This is my Uzbek learning log, an idea to preserve my thoughts as I progress at my university study. As written very late in the evening or in a hurry they may contain mistakes in grammar or style, so please give me feedback. I want them like this, written as things progress, “on the spot”, so that they will reflect my current mood, approach etc. This can be helpful to look at the learning process later with those little notes made on the way.
This week I started learning Uzbek. Or, to be more precise, I started studying it at university. It’s an exciting continuation of my adventure with this exotic language.
On the first day, the university experienced a blackout, so everything started on Tuesday, 5 October 2021. I woke up very early as the classes are in the morning in Tashkent. It’s still nighttime for me but who needs to sleep when there’s coffee?
I have some experience with learning the language. However, the first days have been very hard. I thought to be placed in a beginners’ or A2 group. I was afraid that it might be B1 and it would be a real challenge. I ended up at a B2 level. That was the first shock that made me wonder, how I am going to make it?
What I learnt that day was that the first month is dedicated only to language and other subjects will start in November. This will be literature. I can hardly imagine learning and reading books or stories with my level. It turns out to be true. On Wednesday we were given a very short story to read. I read the text and without translation, I understood maybe 15% of it. That means very little and I had no idea what the story was about. I translated most of the words and got the sense of the story, at least more or less. The problem was that I got it from the words, vocabulary lists and not from the text. Like when I learnt Latin and the grammar-translation method led us to create poor quality translations and discussing them. Only after I started working with Oeberg’s Lingua Latina per se Illustrata I started understanding Latin as Latin and not as a weird code that needs to be decrypted and then one can work with the translation. Hoping, I’ll understand more from the Uzbek text, I read it again but it was not much easier. The number of new words was so high that I even couldn’t guess if I had translated the word or not, not to mention that I had no idea what it meant. The text was followed by some exercises checking the student’s comprehension of the text. When I was answering questions that should check my comprehension I had to translate them too and… I gave my answers to the translated questions from the translated text. It took me a few hours and I feel it was not an efficient way of learning. I worked in English, thought in English and Uzbek was a marginal thing in the process.
During our lessons, we have had some lectures on phonetics and lexis. This is quite easy as I know the topic already pretty well. It’s also a very interesting part as this is what I really like – linguistics. I don’t have to understand a lot to get the general sense and connect it with what I know. It could be called ‘comprehensible input’ in my case if not for one fact. I don’t understand what I hear well enough. I know what should be said but the rest is mostly guessing. So I fill too many gaps with my previous knowledge. I don’t know how to describe the difference in Uzbek between portlovchi undoshlar (plosives) and sirg’aluvchi undoshlar (fricatives) without gesturing and making some funny sounds of explosions. I know what they are from my education in linguistics.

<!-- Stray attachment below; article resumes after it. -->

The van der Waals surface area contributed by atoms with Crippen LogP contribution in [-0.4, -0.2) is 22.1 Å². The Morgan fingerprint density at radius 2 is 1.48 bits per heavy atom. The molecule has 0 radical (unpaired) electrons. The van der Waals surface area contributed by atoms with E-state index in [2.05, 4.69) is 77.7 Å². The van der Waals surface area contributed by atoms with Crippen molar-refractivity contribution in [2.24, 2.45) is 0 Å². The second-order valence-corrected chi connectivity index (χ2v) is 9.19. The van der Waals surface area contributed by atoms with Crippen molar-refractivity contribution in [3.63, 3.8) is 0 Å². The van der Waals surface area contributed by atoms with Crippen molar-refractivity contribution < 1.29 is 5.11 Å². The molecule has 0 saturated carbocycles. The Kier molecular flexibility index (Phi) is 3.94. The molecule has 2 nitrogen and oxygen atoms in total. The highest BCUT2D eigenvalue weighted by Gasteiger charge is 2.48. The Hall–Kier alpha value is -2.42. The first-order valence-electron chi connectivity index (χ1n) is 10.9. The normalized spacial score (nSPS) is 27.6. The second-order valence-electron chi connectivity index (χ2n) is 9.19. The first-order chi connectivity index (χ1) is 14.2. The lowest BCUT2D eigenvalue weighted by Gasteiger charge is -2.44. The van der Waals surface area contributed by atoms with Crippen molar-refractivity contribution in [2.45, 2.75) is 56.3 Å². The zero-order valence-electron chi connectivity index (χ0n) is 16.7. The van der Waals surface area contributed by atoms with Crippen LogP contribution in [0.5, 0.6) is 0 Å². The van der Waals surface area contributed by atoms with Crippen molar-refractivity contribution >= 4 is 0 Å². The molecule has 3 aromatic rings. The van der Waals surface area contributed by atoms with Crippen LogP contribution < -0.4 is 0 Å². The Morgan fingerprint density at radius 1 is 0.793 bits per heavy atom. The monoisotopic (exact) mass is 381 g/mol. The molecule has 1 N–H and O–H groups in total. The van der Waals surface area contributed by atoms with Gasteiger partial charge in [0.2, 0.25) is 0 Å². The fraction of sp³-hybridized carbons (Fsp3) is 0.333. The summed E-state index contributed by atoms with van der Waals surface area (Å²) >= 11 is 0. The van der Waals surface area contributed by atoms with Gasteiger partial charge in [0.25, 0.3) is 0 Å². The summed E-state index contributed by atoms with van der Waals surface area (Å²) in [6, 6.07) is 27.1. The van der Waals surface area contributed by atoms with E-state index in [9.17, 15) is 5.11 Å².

Each day I review everything we covered and even more. To improve my chances I also listen to audiobooks (currently a detective novel “Seyfdagi pullar”) but as I hardly understand them, so I’m afraid it’s not going to be very helpful. We also are asked to watch films. The first one was Vatan with English subtitles and, again, it was English that was in my head. The other (I watched half of it so far) is Tilim qursin. The plot is easy to follow from what I see on the screen, so I can get along even without the text. I get some words or a phrase or two.
I also work on lower levels to improve my basics. Currently, I’m reviewing Nigora Azimova’s books Uzbek. An elementary textbook. At this moment I’m in chapter 9 which I find very interesting. I know the grammar, so I’m just reviewing it but at last, I have text which I understand in more than 80% which makes learning from the context possible. Maybe I should pay more attention to this than to the more advanced material?
I also took an extra lesson on Italki with my Uzbek teacher today and I’ll have one tomorrow. When speaking with him, I find it possible to talk in Uzbek for an hour, although the topics are sometimes quite basic. It’s also very motivating. My teachers from the university are also very, very nice and I cannot stress it enough that they are juda mehribon. Maybe what I need is more conversation practice at a more comfortable level?
Based on my observation I asked if there is an A2 or B1 group in our year I could join. As far as I know, there are some people learning from scratch but that might be too far in the other direction.